Wheelies Cure Erectile Dysfunction, Study Finds

Monday, July 24, 2006

By IAN JOHNSTON, Staff Reporter

LOS ANGELES, California - The National Institute of Highway Safety, working together with the Federal Health Advisory Board, has released another striking study. The results of this five year study suggest, in the uncharacteristically colloquial words of lead researcher and study author Sean MacDonald, "wheelies can keep your willy stiff."

Said MacDonald, "We started this research to determine what was appealing [to motorcyclists] about wheelies." He went on to explain that wheelies are responsible for over 200 deaths per year in California alone, with over 750 riders per year admitted to the hospital after a wheelie-related accident. Typical accident scenarios involve a rider showing off for others, commonly wearing minimal safety equipment, with little or no training.

The combined NIHS and FHAB study followed up on over 500 accidents over the span of five years. The majority of accidents were in California, with Florida, Texas and, surprisingly, Massachusetts following close behind. Where possible, the riders involved in the accidents were interviewed. Some wheelie-riding riders who were not involved in accidents were also interviewed.

MacDonald explained, "We expected the reasons to include showing off for friends or members of the opposite sex, honing skill, or other similar reasons to come out. What we found, though, was that a lot of people would confide in the interviewer that they'd heard wheelies prevent or reverse erectile dysfunction." He credited numerous email (so-called "spam") advertising campaigns, stunt videos, and the large number of recently-established wheelie schools with the dissemination of this information.

At first, the study treated this data as misinformation on the part of respondents, but as more data was collected, a correlation was noticed. In the words of MacDonald, "that's when we called in the FHAB to help out." Sure enough, there was a strong correlation between wheelie riders and unimpaired erectile function, including all age ranges studied, from 16 through 80. He noted that, of riders who include the wheelie in their regular riding regimen, only 3% are female.

"We're really at a loss to explain [the effect]," continued MacDonald. "Our best theory right now is that the upward orientation of the motorcycle, already something of a phallic symbol, exerts a strong psychological, and maybe even physiological, effect on riders." He later said, "obviously, it will take a new study to discover why this correlation exists. More funding is needed."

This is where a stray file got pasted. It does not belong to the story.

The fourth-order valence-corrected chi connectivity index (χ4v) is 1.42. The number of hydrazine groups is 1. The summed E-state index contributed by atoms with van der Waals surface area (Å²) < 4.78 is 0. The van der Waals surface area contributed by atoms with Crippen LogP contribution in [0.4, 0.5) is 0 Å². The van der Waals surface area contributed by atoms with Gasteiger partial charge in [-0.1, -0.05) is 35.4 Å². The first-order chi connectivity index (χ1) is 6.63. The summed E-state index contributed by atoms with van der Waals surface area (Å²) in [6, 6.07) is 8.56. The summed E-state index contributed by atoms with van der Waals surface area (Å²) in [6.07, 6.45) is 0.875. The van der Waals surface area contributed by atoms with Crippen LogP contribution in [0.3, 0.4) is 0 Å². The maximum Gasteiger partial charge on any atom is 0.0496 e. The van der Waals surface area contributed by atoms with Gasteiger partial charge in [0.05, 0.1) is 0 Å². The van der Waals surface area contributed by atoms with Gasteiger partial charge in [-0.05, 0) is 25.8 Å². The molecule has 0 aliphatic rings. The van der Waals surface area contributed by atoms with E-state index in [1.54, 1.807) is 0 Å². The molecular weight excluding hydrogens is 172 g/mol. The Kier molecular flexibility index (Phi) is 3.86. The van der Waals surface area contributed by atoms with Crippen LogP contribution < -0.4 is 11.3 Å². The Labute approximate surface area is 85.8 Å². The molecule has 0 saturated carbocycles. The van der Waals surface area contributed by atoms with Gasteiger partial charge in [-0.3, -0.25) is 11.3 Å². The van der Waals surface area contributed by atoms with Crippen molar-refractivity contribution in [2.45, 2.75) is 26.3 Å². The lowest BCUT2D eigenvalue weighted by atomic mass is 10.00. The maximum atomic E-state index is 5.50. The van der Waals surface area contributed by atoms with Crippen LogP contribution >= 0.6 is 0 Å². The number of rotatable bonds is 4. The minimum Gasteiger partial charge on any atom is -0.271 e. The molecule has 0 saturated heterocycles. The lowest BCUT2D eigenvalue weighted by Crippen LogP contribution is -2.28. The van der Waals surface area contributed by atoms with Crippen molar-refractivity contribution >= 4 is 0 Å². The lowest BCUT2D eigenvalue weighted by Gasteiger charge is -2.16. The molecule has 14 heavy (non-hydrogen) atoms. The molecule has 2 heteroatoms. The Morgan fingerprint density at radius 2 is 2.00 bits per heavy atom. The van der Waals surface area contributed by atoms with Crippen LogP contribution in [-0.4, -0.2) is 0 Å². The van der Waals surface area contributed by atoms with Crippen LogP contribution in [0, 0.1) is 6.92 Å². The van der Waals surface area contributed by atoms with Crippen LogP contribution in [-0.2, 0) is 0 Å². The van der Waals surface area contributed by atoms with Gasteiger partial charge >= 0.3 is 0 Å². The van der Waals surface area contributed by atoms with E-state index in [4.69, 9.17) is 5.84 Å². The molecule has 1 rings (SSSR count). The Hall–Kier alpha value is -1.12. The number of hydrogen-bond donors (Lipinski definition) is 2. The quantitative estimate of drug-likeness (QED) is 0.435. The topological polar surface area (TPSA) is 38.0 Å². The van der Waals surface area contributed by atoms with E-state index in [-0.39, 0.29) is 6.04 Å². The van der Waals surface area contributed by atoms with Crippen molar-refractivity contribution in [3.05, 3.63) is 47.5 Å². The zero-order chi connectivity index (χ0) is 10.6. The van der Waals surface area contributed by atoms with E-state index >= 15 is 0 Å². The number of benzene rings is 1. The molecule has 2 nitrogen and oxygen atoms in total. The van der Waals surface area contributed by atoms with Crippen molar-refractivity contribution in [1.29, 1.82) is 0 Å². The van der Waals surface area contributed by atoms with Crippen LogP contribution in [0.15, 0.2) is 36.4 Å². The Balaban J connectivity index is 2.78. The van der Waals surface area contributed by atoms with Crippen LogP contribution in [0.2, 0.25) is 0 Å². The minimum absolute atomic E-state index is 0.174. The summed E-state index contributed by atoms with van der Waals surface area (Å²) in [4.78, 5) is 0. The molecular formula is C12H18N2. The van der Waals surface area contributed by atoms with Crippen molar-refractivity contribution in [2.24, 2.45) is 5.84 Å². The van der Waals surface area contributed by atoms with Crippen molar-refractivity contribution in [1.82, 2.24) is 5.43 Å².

Of the numerous riding safety organizations contacted for this story, only the Motorcycle Manufacturer's Council responded, with a written statment saying that motorcycles are to be used responsibly, and in a safe manner. The statement did not address the study or possible ties to erectile dysfunction.

Bob Franklin, of Franklin's Performance School in Phoenix, Arizona had this to say: "of course wheelies increase erectile function! Motorcyclists have known that since the first motorcycle which could pull a wheelie." Franklin's Performance School holds a monthly wheelie class which is usually sold out, at 25 students per class. The class costs $285 for two days according to Franklin, and the school supplies safety-modified wheelie bikes.

Despite the findings of the study, MacDonald urges people seeking an alternative to Viagra or Levitra to be cautious. "It may be expensive buying medication to treat the condition, but hospitalization from a botched wheelie is much more expensive." Used prices on wheelie-capable motorcycles range from $1,000 to over $20,000, suggesting entry into this method of treatment can be comparable to long-term purchase of FDA-approved medications. Wheelie school sessions can be had for as little as several hundred dollars.

"We never would have guessed," explained MacDonald of the study's ultimate findings. "Now I know why so many guys like to pull wheelies."

This satire copyright © 2006 Ian Johnston, all rights reserved. Copyrighted and trademarked names are the property of their respective owners.